Everywhere we look, things are out of kilter, like a house of mirrors, where nothing quite looks the way it should. We have to check our glasses to make sure it isn’t us.
And, yesterday, we also felt…deserted…alone…abandoned by our friends.
Stephen Roach, chief economist at Morgan Stanley, threw in the towel. He was the last bear standing on macroeconomics matters, according to the Guardian (The Guardian editors do not spend much time in the woods).
Like us, for many years, Roach lamented and bemoaned the “unbalanced” world economy, which he saw becoming more and more unbalanced as time went on. But recently, it seems that it is Roach himself who has become unbalanced; yesterday, he imagined balance being restored by the coordinated efforts of bureaucrats at central banks all over the world.
Actually, the relationship between East and West is not so much imbalanced as it is parasitic. One side makes; the other side takes. One saves; the other borrows. One grows rich acting poor; the other grows poor believing itself rich.
In the West, people live beyond their means and expect to continue doing so at least until the Second Coming. Their top economists tell them that they have nothing to worry about, no day of judgment. Savings? Who needs that? We have something better — credit!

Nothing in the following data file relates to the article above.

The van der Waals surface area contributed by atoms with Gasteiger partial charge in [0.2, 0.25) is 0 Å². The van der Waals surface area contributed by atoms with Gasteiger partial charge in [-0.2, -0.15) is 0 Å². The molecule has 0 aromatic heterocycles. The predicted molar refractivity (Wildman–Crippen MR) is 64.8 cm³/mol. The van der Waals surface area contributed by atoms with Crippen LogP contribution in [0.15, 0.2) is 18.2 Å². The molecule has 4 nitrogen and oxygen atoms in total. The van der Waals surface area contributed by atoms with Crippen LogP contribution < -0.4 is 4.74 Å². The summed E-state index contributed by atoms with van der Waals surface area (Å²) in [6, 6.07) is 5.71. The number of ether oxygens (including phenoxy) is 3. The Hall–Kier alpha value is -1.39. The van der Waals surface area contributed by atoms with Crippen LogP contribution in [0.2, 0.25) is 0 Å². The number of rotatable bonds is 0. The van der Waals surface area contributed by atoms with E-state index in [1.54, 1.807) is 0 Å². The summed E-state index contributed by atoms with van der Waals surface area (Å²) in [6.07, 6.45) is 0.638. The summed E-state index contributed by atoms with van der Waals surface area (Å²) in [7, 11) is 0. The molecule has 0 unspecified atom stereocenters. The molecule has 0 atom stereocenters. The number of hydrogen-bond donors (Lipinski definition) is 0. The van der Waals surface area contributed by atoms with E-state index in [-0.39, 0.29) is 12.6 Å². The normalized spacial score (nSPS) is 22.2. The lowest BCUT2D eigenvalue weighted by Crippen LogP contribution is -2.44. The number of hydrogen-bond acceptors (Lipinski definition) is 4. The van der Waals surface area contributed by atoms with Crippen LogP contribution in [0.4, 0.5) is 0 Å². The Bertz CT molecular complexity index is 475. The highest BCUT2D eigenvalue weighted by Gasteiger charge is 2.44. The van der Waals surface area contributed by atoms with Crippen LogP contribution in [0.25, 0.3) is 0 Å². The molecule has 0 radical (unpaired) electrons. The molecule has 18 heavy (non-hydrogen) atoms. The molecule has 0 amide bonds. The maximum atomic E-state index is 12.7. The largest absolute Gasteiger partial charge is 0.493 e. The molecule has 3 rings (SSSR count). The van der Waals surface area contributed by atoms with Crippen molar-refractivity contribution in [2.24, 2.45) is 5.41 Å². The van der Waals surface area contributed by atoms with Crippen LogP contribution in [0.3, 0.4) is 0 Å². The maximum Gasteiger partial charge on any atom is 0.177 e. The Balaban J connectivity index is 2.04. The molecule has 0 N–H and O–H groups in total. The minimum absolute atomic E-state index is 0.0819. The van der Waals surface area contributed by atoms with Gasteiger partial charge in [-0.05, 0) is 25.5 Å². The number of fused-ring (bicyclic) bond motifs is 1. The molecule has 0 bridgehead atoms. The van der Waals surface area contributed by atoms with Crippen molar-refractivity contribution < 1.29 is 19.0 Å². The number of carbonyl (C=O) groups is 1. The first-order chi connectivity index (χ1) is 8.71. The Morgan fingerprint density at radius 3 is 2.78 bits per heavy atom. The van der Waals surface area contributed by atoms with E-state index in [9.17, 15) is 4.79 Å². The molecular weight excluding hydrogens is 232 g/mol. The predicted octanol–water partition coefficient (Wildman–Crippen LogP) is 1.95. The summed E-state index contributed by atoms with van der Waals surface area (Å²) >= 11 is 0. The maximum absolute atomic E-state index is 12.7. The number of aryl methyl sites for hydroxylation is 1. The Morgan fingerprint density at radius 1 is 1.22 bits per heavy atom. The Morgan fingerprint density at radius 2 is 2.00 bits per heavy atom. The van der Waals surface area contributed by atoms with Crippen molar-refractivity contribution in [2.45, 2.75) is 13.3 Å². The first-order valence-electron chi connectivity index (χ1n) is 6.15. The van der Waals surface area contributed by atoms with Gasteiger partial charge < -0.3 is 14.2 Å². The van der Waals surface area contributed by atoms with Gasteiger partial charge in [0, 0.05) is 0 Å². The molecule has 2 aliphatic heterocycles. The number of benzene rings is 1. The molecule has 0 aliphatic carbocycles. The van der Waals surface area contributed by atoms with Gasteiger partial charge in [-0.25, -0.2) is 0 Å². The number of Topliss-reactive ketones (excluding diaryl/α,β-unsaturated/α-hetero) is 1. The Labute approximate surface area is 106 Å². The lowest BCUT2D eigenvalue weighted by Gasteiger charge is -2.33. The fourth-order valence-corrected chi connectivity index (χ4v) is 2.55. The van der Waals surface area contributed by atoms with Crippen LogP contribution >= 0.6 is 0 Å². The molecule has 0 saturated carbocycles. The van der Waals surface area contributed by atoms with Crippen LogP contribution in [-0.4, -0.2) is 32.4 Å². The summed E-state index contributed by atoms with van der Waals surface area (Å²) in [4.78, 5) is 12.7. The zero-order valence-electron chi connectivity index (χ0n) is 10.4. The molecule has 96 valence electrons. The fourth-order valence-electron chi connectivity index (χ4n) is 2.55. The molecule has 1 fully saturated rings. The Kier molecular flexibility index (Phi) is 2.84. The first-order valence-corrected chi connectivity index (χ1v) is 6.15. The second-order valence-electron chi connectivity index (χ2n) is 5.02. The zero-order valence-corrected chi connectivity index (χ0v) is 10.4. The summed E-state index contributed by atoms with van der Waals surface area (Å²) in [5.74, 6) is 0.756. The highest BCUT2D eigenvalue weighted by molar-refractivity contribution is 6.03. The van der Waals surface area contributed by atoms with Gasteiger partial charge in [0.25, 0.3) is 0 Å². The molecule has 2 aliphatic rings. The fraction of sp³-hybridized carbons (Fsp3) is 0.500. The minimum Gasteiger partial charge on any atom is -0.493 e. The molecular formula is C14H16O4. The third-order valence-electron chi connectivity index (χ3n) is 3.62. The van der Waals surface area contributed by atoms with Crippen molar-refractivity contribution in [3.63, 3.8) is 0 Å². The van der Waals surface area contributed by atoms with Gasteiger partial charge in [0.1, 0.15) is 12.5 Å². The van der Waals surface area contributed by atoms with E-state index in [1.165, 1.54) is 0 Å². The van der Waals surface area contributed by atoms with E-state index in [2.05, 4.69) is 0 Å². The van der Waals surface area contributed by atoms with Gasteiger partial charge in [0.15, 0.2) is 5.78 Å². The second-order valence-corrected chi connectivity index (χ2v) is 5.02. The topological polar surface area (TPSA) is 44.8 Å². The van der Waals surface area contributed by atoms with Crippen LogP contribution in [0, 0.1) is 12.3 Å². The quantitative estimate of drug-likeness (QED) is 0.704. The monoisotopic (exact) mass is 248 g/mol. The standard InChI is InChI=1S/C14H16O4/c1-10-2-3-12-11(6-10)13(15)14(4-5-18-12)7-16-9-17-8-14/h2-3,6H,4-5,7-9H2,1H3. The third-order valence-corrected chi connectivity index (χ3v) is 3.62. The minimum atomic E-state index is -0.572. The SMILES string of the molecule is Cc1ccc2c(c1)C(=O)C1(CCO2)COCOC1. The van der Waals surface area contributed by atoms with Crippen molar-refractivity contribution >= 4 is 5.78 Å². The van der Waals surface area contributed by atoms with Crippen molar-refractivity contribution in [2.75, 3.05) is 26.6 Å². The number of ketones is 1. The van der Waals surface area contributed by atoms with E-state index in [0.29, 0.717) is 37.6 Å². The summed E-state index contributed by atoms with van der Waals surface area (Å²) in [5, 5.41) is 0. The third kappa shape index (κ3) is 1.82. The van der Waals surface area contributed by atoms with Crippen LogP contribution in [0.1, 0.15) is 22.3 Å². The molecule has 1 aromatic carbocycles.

But where does the credit come from, without a pool of savings from which to draw? Well, it comes from the East — where people do save. Here, the Wall Street Journal weighs in with some facts. Developing nations already hold reserves — mostly in dollars — of $2.9 trillion. China, Russia, and Saudi Arabia are laying in huge supplies of capital — earned from the export of oil and manufactured goods. Most of this money was once owned by Americans; now, it is owned by foreigners. Every day, more than $2 billion, net, shifts further from one end of the teeter-totter to the other — from the chunky spenders down to the skinny savers.
China, Russia, and Saudi Arabia may not be the world’s most developed nations, but they weren’t born yesterday. And, what they don’t know between them — about mismanaged economies, political corruption, incompetence, and worthless paper money — is probably not worth knowing. Sitting there, surrounded by trillions of dollars, they are likely to wonder what each one is actually worth. And then, they are likely to turn their gaze to the country that issues them — and wonder again.
“What is behind the dollar?” they will ask themselves. Just faith, comes the answer. But faith in what? Is it in the financial future of the United States? Talk about unbalanced; no nation in the history of the world has ever had such a big gap between what it earned, and what it spent. U.S. public and private finances are out of whack, and on the evidence, becoming more and more out of whack with each passing day. What faith can you have in its paper currencies? Its notes? Its bonds? And then, the foreigners turn to the Middle East and wonder even more.
In Mesopotamia, the Americans’ war against “nobody-in-particular” is also lopsided. The Untied States is the world’s only superpower, and probably the most powerful nation that ever existed. Against the most sophisticated fighting force ever assembled, the “nobodies” on the other side can launch no planes, field no tanks, assemble no armies, and dispatch no ships. An estimate from the Pentagon is that they have no more than 10,000 partisans, most of them neither seriously armed, nor seriously trained, nor seriously led.